Acute Kidney Failure
Death can occur without immediate treatment after exposure
Please remember that topical products are still considered human medication—the number one cause of pet poisoning in 2014—and should be kept away from your pets at all times. If your pet does come into contact with one of these products, please call your veterinarian or the ASPCA Animal Poison Control Center at 888-426-4435 immediately!
Today is Earth Day! We all love our furry friends, but many pet parents don’t realize just how much of an impact animal companions can have on our planet. Fortunately, there are plenty of ways you can go green with the four-legged friend in your life. Here are some simple and fun ways you and your pet can cut down on waste and do your part for Mother Earth this year:
Reuse, Recycle and Donate. Before you throw away the old towels, bedding, litter boxes and leashes you’ve accumulated over the year, call your local shelter. They often have a need for these household items, and your pet’s gently-used products can go a long way in making a shelter animal very happy!
Clean Green. Put away the bleach and protect your pets from toxic chemicals often found in household cleaning supplies by reaching for vinegar, baking soda or lemon to clean pet messes. These eco-friendly alternatives remove odors and kill mold and bacteria. Not sure what products in your house are hazardous? Check out our list of pet toxins that may be in your home.
Go Natural. Consider opting for biodegradable doggie bags over the plastic kind, choosing kitty litter made out of plant-based materials like wheat or wood chips, and looking for pet products made from recycled plastics and natural materials.
The ASPCA Animal Poison Control Center (APCC) in Urbana, IL., handled more than 167,000 calls involving pets exposed to possibly poisonous substances in 2014. Nearly 16% of those calls were from pet parents whose pets got into medicines intended for human use, putting this category at the top of the toxin list for the seventh year in a row.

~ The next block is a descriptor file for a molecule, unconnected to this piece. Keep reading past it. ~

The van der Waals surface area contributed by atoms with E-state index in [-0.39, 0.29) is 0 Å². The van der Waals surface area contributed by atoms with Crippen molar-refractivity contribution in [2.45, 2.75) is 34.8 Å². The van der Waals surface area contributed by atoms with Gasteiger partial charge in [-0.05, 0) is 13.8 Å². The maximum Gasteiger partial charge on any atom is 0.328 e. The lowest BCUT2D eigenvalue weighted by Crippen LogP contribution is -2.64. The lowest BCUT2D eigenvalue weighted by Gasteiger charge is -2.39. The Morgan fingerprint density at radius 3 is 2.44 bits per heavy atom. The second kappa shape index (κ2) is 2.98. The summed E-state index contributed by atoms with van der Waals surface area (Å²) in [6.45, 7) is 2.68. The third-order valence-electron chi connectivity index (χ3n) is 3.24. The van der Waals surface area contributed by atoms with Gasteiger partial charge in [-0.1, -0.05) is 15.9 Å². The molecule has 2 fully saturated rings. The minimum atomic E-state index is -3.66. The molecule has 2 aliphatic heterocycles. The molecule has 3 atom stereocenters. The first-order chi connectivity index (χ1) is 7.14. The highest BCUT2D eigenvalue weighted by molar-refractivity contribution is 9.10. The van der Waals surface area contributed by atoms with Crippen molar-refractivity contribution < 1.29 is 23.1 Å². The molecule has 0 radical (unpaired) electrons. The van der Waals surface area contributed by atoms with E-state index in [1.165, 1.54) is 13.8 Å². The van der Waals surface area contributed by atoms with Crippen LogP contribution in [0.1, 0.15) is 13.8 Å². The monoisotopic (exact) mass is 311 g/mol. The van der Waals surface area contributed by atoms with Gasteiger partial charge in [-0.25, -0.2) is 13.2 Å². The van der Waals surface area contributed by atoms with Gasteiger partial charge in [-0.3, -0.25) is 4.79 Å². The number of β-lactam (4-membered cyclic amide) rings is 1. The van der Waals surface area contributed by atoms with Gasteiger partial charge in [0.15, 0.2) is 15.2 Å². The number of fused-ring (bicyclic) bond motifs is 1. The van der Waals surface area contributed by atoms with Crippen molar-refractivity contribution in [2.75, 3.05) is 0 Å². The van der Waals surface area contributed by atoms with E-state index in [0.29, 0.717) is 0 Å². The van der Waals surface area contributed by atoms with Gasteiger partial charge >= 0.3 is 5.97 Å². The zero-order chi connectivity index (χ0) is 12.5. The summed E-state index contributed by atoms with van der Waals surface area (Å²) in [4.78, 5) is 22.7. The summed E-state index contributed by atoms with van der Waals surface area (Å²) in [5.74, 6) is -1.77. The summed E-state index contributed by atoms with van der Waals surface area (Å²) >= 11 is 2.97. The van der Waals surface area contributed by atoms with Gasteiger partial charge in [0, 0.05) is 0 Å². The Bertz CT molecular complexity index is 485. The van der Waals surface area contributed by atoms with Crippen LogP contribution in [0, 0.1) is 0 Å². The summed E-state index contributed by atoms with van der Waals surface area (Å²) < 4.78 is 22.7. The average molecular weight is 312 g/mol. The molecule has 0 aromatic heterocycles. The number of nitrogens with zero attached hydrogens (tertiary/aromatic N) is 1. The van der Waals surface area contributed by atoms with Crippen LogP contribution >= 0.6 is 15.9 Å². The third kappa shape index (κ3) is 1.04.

Here are the 10 most common pet toxins of 2014 ranked in order of call volume:
Human prescription medications are most often exposed to pets, as mentioned above. The prescriptions that caused the most concern correlated with the most popular medications prescribed to humans.
Over-the-counter medications, including herbal and other natural supplements, attracted greater concern this year than in previous years resulting in approximately 25,000 calls. This category is exceptionally large, encompassing more than 6,900 different products.
Insecticides dropped to the third slot this year, comprising 9.1% of calls to the APCC (15,000 cases). These products can be very dangerous, especially if the label directions are not followed.
Household items were the cause for concern in more than 13,500 cases, especially paints and cleaning products.
Human foods are appealing to pets, especially dogs. Dogs can get into serious trouble by ingesting onions, garlic, grapes, raisins and xylitol, a sugar substitute which can be life-threatening for animals. Approximately 13,200 cases involved human foods in 2014.
Veterinary medications made up 7% of total cases in 2014. Pet parents should be aware that chewable medications are very tasty and pets might ingest an entire bottle if it is not kept out of their reach.
Chocolate ingestion is very common. At the APCC, chocolate calls make up 6% of the total call volume—more than 30 calls a day! The darker the chocolate, the more potential it has to do harm.
Plants represent approximately 5% of the calls to the APCC and moved up a spot since 2014. Most of these calls involve cats and houseplants.
Rodenticides are made to kill mice and rats, but they can also kill pets if ingested. APCC handled more than 7,500 calls about rodenticides last year.
Lawn and garden products round out the top ten, accounting for about 2.7% of all calls. Many of these exposures occurred because people did not store lawn and garden products out of the reach of pets.
Want more poison control information at your fingertips? Download our free APCC by ASPCA mobile app, which features a searchable database of more than 275 toxins as well as helpful information for pet parents of dogs, cats, horses and birds. The app helps users quickly and accurately identify common hazards.
If you have any reason to suspect your pet has ingested something toxic, please contact your veterinarian or the Animal Poison Control Center’s 24-hour hotline at (888) 426-4435.